From Hollywood, with expertise
Updated: 2012-04-23 07:38
By Raymond Zhou (China Daily)
Work experience with a major US studio can serve as a stepping-stone to opportunities in China's booming film industry, reports Raymond Zhou.
Hollywood movies attract a huge amount of attention in China, but those Chinese who have worked inside the US system and are now setting up shop as part of the country's film industry have largely been flying under the radar.
Movie producer David U Lee (center, standing) on the set of Inseparable, a black comedy starring two-time Oscar winner Kevin Spacey (left, seated) and Chinese star Daniel Wu (right). Photos Provided to China Daily
Take Ben Ji as an example. For much of the 1990s, he represented Disney in marketing and distribution to the Chinese market. The Rock, which starred Nicolas Cage and Sean Connery, made a huge splash in China after Ji successfully pitched the project to the distributor, China Film Group. "The fast tempo was refreshing to Chinese audiences," he recalled.
However, Ji revealed that many features in the drama genre have difficulty drawing a sizable audience because of differences in cultural background, social ethics and other factors. The international politics involved in Enemy of the State, another Disney release, might have been off-putting for Chinese moviegoers, according to Ji. "This type of story may do better now, given the growing knowledge about the outside world."
After attending the University of Southern California and working for Warner Bros Pictures International, Ji relocated to China and produced three feature films starring some of the country's biggest cinematic names, such as Ge You, Joan Chen, Liu Ye and Yao Chen. The magical pairing of Wen Zhang and Bai Baihe in last year's sleeper hit Love Is Not Blind started as one of a quartet of urban romances in the Ji production The Law of Attraction.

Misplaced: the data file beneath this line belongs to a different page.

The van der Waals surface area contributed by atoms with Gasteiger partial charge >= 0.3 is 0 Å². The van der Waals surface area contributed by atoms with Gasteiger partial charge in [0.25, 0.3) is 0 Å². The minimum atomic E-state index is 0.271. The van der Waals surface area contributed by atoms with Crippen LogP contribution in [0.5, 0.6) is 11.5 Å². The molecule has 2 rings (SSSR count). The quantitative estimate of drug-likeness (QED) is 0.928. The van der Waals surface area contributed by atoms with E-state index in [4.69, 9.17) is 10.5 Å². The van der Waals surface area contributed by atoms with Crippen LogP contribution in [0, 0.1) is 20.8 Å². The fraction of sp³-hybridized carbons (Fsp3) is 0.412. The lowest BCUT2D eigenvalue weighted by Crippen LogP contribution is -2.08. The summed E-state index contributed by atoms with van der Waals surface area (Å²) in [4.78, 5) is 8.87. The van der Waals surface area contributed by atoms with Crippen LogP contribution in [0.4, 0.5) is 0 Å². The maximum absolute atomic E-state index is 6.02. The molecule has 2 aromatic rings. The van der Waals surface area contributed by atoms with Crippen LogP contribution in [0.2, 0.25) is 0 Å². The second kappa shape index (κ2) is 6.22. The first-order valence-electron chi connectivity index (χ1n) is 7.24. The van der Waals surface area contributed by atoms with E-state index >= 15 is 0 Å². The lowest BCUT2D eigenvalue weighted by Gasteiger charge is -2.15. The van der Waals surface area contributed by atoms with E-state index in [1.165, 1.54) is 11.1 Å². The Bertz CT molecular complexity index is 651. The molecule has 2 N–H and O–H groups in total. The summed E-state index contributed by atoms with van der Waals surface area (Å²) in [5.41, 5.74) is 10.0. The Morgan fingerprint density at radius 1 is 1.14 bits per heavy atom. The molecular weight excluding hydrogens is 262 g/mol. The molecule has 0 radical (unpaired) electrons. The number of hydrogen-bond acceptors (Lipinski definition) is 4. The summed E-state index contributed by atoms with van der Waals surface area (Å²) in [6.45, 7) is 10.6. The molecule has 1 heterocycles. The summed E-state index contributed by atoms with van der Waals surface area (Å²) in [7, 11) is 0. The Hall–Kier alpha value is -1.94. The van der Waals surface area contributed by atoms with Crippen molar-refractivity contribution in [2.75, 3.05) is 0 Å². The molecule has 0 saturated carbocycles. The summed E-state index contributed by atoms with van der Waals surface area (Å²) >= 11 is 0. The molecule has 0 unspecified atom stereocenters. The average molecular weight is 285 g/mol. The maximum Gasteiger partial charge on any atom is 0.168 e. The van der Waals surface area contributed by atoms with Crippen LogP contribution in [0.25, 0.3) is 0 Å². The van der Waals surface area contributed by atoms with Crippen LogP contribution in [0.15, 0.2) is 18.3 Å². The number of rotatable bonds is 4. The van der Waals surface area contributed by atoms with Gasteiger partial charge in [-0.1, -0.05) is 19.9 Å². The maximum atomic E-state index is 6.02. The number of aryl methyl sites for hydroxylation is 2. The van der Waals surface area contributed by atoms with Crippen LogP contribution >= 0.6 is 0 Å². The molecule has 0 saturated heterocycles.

But Ji is not alone in forsaking a Hollywood career in pursuit of greener pastures in the Middle Kingdom. Many others in the sector who did not grow up in China have come to establish themselves in the country's burgeoning film industry that in 2010 reached the milestone of 10 billion yuan ($1.5 billion) in box office revenue and has an annual growth rate of 30 percent.
By Ji's estimate, some 100 returnees are involved in both the creative and management areas of the Chinese film business, each with the advantage of firsthand expertise in what is arguably the world's most advanced cinematic industry. They are plowing what they learned in Hollywood back into the land of new adventures.
Ben Ji (left) on the set of Color Me Love with Yao Chen (at the back) and Zhu Hong (in yellow).
Those who trained in the US and have since moved to China "will make a big difference to China's film industry", said Stanley Rosen, director of the East Asian Studies Center at the University of Southern California's College of Letters, Arts and Sciences, and they will remedy some of the weaknesses, the biggest of which is "the lack of good producers".
"In addition, the returnees will be presented with opportunities not previously available, because of recent deals with such companies as Disney and DreamWorks," according to Rosen. They "will play a bridging role, particularly in areas such as storytelling, marketing and distribution".